Modern Fiction authors
"Modern Fiction" is an essay by Virginia Woolf. The essay was written in 1919 but published in 1921 with a series of short stories called . The essay is a criticism of writers and literature from the previous generation. It also acts as a guide for writers of modern fiction to write what they feel, not what society or publishers want them to write.
In "Modern Fiction", Woolf elucidates upon what she understands modern fiction to be. Woolf states that a writer should write what inspires them and not follow any special method. She believed writers are constrained by the publishing business, by what society believes literature should look like and what society has dictated how literature should be written. Woolf believes it is a writer's job to write the complexities in life, the unknowns, not the unimportant things.
She criticizes H.G. Wells, Arnold Bennett, John Galsworthy of writing about unimportant things and called them materialists. She suggests that it would be better for literature to turn their backs on them so it can move forward, for better or worse. While Woolf criticizes the aforementioned three authors, she praises several other authors for their innovation. This group of writers she names spiritualists, and includes James Joyce who Woolf says writes what interests and moves him.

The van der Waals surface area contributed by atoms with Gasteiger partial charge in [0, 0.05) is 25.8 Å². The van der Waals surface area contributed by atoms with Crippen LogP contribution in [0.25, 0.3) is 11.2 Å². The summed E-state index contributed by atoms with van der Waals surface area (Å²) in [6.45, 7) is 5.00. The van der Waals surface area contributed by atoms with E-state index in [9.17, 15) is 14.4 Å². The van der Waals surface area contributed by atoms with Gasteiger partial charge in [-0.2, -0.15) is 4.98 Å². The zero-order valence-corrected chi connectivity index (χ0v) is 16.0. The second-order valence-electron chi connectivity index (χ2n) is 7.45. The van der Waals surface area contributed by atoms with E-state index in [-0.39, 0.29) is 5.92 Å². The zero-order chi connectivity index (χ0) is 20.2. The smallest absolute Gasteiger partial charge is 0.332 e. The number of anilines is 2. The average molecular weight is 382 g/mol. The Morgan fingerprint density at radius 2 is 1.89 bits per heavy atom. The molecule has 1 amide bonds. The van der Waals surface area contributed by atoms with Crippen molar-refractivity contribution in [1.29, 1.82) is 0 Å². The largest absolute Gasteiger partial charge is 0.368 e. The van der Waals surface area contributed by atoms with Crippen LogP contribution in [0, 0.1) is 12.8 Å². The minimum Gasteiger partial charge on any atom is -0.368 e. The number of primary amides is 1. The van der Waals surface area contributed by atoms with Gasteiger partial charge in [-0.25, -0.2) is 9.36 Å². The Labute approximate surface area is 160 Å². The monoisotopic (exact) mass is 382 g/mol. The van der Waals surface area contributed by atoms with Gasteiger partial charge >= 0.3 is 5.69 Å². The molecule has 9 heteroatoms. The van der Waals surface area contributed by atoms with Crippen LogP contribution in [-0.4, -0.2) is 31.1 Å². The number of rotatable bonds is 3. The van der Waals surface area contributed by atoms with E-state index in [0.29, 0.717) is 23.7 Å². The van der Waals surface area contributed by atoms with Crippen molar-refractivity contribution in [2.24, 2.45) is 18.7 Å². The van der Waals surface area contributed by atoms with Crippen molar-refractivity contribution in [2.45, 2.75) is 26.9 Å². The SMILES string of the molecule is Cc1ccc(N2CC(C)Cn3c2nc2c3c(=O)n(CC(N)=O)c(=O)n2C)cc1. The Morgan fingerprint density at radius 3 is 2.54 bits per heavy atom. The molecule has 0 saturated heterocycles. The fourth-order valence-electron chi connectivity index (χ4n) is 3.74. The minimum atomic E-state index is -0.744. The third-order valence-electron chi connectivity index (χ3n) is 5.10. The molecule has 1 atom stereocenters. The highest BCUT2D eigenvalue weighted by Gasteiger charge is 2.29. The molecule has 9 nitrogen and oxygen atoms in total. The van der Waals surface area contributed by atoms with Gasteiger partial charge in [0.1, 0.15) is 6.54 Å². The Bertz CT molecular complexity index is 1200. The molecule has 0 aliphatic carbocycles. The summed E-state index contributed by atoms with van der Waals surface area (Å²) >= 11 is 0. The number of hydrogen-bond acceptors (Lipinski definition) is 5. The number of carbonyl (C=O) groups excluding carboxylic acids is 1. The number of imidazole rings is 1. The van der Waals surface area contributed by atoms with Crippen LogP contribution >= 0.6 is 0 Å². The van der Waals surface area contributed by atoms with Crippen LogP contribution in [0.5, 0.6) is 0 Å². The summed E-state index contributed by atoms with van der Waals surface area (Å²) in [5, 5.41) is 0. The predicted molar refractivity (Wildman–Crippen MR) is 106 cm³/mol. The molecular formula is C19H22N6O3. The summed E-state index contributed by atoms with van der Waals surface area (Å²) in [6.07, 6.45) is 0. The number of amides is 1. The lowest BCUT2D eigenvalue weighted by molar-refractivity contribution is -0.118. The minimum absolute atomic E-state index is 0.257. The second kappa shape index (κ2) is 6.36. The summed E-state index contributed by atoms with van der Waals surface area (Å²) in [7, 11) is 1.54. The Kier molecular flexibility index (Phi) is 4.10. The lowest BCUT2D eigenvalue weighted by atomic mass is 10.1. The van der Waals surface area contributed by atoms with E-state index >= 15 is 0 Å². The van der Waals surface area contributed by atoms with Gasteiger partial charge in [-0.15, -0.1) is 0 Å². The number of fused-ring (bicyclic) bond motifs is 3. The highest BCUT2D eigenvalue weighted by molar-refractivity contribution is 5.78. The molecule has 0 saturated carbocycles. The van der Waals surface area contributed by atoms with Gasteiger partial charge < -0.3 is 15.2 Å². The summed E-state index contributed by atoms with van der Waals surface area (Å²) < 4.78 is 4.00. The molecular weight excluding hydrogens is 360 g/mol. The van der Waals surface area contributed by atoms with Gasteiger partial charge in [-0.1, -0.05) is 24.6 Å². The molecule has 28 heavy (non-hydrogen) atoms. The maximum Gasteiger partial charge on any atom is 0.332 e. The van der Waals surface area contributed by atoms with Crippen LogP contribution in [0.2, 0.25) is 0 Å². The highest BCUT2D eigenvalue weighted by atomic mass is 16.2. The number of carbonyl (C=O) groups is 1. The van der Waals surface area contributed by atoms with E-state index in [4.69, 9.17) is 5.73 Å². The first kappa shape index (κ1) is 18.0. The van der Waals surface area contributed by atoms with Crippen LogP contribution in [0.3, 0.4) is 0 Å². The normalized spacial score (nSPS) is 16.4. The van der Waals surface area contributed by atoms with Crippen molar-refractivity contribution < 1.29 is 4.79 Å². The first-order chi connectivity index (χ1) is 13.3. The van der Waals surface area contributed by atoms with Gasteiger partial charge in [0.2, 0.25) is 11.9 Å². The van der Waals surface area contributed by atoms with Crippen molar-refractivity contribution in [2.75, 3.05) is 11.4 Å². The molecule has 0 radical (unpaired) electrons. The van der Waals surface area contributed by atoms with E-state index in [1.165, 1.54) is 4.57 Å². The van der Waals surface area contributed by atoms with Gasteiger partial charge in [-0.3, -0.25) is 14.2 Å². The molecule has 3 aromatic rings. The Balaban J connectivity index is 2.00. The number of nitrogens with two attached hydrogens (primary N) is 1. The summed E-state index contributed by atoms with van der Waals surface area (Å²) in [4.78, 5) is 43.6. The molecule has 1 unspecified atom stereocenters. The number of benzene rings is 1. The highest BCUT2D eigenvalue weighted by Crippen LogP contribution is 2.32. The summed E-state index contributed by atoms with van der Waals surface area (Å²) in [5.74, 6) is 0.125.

Woolf wanted writers to focus on the awkwardness of life and craved originality in their work. Woolf's overall hope was to inspire modern fiction writers to write what interested them, wherever it may lead.
Virginia Woolf as critic
Virginia Woolf was known as a critic by her contemporaries and many scholars have attempted to analyse Woolf as a critic. In her essay, "Modern Fiction", she criticizes H.G. Wells, Arnold Bennett and John Galsworthy and mentions and praises Thomas Hardy, Joseph Conrad, William Henry Hudson, James Joyce and Anton Chekhov.